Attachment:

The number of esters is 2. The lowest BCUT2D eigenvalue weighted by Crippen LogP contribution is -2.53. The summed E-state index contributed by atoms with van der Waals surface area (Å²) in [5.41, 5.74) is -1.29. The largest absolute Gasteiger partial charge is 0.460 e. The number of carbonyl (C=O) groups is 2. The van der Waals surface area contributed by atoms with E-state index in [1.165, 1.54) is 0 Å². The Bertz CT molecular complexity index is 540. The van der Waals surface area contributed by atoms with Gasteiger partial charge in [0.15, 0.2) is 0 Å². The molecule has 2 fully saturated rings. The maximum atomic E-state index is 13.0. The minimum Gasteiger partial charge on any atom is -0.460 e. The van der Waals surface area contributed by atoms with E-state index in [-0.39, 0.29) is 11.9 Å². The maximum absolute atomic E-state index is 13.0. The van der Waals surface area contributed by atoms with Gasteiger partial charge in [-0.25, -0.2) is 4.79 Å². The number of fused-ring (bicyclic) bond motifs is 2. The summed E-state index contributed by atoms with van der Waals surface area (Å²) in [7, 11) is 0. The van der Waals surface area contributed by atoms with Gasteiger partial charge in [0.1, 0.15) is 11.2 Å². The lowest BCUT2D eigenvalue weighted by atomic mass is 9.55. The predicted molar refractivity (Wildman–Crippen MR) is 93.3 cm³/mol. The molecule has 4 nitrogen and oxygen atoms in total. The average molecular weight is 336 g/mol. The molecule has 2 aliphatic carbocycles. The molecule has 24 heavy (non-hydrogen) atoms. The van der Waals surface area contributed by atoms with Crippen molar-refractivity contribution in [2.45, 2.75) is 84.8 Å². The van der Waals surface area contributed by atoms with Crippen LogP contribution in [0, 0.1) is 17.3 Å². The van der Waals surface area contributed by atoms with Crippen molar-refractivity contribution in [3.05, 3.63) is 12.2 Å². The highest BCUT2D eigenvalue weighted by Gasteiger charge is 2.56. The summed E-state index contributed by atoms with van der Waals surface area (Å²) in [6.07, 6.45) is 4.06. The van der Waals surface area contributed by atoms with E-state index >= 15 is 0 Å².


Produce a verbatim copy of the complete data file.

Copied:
The number of esters is 2. The lowest BCUT2D eigenvalue weighted by Crippen LogP contribution is -2.53. The summed E-state index contributed by atoms with van der Waals surface area (Å²) in [5.41, 5.74) is -1.29. The largest absolute Gasteiger partial charge is 0.460 e. The number of carbonyl (C=O) groups is 2. The van der Waals surface area contributed by atoms with E-state index in [1.165, 1.54) is 0 Å². The Bertz CT molecular complexity index is 540. The van der Waals surface area contributed by atoms with Gasteiger partial charge in [0.15, 0.2) is 0 Å². The molecule has 2 fully saturated rings. The maximum atomic E-state index is 13.0. The minimum Gasteiger partial charge on any atom is -0.460 e. The van der Waals surface area contributed by atoms with E-state index in [-0.39, 0.29) is 11.9 Å². The maximum absolute atomic E-state index is 13.0. The van der Waals surface area contributed by atoms with Gasteiger partial charge in [-0.25, -0.2) is 4.79 Å². The number of fused-ring (bicyclic) bond motifs is 2. The summed E-state index contributed by atoms with van der Waals surface area (Å²) in [7, 11) is 0. The van der Waals surface area contributed by atoms with Gasteiger partial charge in [0.1, 0.15) is 11.2 Å². The lowest BCUT2D eigenvalue weighted by atomic mass is 9.55. The predicted molar refractivity (Wildman–Crippen MR) is 93.3 cm³/mol. The molecule has 4 nitrogen and oxygen atoms in total. The average molecular weight is 336 g/mol. The molecule has 2 aliphatic carbocycles. The molecule has 24 heavy (non-hydrogen) atoms. The van der Waals surface area contributed by atoms with Crippen molar-refractivity contribution in [2.45, 2.75) is 84.8 Å². The van der Waals surface area contributed by atoms with Crippen LogP contribution in [0, 0.1) is 17.3 Å². The van der Waals surface area contributed by atoms with Crippen molar-refractivity contribution in [3.05, 3.63) is 12.2 Å². The highest BCUT2D eigenvalue weighted by Gasteiger charge is 2.56. The summed E-state index contributed by atoms with van der Waals surface area (Å²) in [6.07, 6.45) is 4.06. The van der Waals surface area contributed by atoms with E-state index >= 15 is 0 Å².